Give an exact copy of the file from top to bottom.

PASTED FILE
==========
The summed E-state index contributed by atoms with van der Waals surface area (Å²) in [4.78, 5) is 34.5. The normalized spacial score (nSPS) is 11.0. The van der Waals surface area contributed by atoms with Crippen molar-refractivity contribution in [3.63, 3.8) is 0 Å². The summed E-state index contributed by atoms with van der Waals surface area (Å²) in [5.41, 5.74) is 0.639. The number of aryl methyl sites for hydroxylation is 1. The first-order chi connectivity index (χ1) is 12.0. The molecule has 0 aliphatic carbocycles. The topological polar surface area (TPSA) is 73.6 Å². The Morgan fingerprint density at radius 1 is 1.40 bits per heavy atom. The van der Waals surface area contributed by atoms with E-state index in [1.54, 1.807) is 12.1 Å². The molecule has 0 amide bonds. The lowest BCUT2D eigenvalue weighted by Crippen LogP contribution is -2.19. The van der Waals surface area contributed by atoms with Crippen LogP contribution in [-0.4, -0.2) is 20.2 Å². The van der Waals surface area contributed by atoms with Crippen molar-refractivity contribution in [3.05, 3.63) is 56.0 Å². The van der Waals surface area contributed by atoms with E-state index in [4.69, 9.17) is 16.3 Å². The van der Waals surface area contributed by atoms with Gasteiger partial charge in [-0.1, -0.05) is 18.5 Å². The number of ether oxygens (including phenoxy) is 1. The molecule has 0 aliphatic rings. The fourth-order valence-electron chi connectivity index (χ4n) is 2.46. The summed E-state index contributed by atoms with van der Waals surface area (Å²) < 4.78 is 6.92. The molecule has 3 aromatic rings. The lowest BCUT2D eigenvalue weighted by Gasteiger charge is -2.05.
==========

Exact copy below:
The summed E-state index contributed by atoms with van der Waals surface area (Å²) in [4.78, 5) is 34.5. The normalized spacial score (nSPS) is 11.0. The van der Waals surface area contributed by atoms with Crippen molar-refractivity contribution in [3.63, 3.8) is 0 Å². The summed E-state index contributed by atoms with van der Waals surface area (Å²) in [5.41, 5.74) is 0.639. The number of aryl methyl sites for hydroxylation is 1. The first-order chi connectivity index (χ1) is 12.0. The molecule has 0 aliphatic carbocycles. The topological polar surface area (TPSA) is 73.6 Å². The Morgan fingerprint density at radius 1 is 1.40 bits per heavy atom. The van der Waals surface area contributed by atoms with E-state index in [1.54, 1.807) is 12.1 Å². The molecule has 0 amide bonds. The lowest BCUT2D eigenvalue weighted by Crippen LogP contribution is -2.19. The van der Waals surface area contributed by atoms with Crippen LogP contribution in [-0.4, -0.2) is 20.2 Å². The van der Waals surface area contributed by atoms with Crippen molar-refractivity contribution in [3.05, 3.63) is 56.0 Å². The van der Waals surface area contributed by atoms with E-state index in [4.69, 9.17) is 16.3 Å². The van der Waals surface area contributed by atoms with Gasteiger partial charge in [-0.1, -0.05) is 18.5 Å². The number of ether oxygens (including phenoxy) is 1. The molecule has 0 aliphatic rings. The fourth-order valence-electron chi connectivity index (χ4n) is 2.46. The summed E-state index contributed by atoms with van der Waals surface area (Å²) < 4.78 is 6.92. The molecule has 3 aromatic rings. The lowest BCUT2D eigenvalue weighted by Gasteiger charge is -2.05.